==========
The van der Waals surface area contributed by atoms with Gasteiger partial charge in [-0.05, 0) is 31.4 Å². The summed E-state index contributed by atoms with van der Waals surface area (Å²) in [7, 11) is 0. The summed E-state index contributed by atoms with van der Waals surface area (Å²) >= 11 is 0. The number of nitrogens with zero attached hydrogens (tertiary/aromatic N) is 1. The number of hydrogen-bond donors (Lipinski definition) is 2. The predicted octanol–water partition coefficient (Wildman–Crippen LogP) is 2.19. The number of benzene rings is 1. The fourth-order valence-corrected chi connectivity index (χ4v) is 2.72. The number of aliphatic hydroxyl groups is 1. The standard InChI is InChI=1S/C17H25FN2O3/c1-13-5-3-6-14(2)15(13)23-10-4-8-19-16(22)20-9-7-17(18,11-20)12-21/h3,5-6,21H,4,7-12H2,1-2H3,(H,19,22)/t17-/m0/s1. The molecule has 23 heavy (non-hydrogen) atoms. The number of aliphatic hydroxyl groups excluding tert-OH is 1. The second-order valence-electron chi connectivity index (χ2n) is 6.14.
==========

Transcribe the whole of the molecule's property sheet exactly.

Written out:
The van der Waals surface area contributed by atoms with Gasteiger partial charge in [-0.05, 0) is 31.4 Å². The summed E-state index contributed by atoms with van der Waals surface area (Å²) in [7, 11) is 0. The summed E-state index contributed by atoms with van der Waals surface area (Å²) >= 11 is 0. The number of nitrogens with zero attached hydrogens (tertiary/aromatic N) is 1. The number of hydrogen-bond donors (Lipinski definition) is 2. The predicted octanol–water partition coefficient (Wildman–Crippen LogP) is 2.19. The number of benzene rings is 1. The fourth-order valence-corrected chi connectivity index (χ4v) is 2.72. The number of aliphatic hydroxyl groups is 1. The standard InChI is InChI=1S/C17H25FN2O3/c1-13-5-3-6-14(2)15(13)23-10-4-8-19-16(22)20-9-7-17(18,11-20)12-21/h3,5-6,21H,4,7-12H2,1-2H3,(H,19,22)/t17-/m0/s1. The molecule has 23 heavy (non-hydrogen) atoms. The number of aliphatic hydroxyl groups excluding tert-OH is 1. The second-order valence-electron chi connectivity index (χ2n) is 6.14.